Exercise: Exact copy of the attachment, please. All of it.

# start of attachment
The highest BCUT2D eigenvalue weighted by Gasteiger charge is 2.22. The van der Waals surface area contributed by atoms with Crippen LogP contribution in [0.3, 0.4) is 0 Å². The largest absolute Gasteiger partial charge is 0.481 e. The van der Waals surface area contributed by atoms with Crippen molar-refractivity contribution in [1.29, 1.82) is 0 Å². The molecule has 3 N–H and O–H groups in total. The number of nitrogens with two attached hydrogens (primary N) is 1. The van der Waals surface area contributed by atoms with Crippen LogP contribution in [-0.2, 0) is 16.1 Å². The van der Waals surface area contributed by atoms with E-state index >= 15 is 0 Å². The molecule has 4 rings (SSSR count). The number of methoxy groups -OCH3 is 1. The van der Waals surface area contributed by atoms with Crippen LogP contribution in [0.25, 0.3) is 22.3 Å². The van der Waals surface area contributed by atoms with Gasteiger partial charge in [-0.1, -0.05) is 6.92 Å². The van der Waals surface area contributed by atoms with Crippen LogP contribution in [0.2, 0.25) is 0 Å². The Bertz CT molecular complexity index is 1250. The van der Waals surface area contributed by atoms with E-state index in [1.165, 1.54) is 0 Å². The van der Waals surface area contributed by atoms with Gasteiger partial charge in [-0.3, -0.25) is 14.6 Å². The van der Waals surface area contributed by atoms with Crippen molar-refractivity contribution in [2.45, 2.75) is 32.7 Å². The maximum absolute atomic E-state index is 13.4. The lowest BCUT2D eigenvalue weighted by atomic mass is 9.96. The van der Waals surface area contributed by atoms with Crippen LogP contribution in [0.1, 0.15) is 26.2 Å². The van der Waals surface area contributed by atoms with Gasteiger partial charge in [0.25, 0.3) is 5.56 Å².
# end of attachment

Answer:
The highest BCUT2D eigenvalue weighted by Gasteiger charge is 2.22. The van der Waals surface area contributed by atoms with Crippen LogP contribution in [0.3, 0.4) is 0 Å². The largest absolute Gasteiger partial charge is 0.481 e. The van der Waals surface area contributed by atoms with Crippen molar-refractivity contribution in [1.29, 1.82) is 0 Å². The molecule has 3 N–H and O–H groups in total. The number of nitrogens with two attached hydrogens (primary N) is 1. The van der Waals surface area contributed by atoms with Crippen LogP contribution in [-0.2, 0) is 16.1 Å². The van der Waals surface area contributed by atoms with E-state index >= 15 is 0 Å². The molecule has 4 rings (SSSR count). The number of methoxy groups -OCH3 is 1. The van der Waals surface area contributed by atoms with Crippen LogP contribution in [0.25, 0.3) is 22.3 Å². The van der Waals surface area contributed by atoms with Gasteiger partial charge in [-0.1, -0.05) is 6.92 Å². The van der Waals surface area contributed by atoms with Crippen LogP contribution in [0.2, 0.25) is 0 Å². The Bertz CT molecular complexity index is 1250. The van der Waals surface area contributed by atoms with E-state index in [1.165, 1.54) is 0 Å². The van der Waals surface area contributed by atoms with Gasteiger partial charge in [-0.3, -0.25) is 14.6 Å². The van der Waals surface area contributed by atoms with Crippen molar-refractivity contribution in [2.45, 2.75) is 32.7 Å². The maximum absolute atomic E-state index is 13.4. The lowest BCUT2D eigenvalue weighted by atomic mass is 9.96. The van der Waals surface area contributed by atoms with Crippen LogP contribution in [0.1, 0.15) is 26.2 Å². The van der Waals surface area contributed by atoms with Gasteiger partial charge in [0.25, 0.3) is 5.56 Å².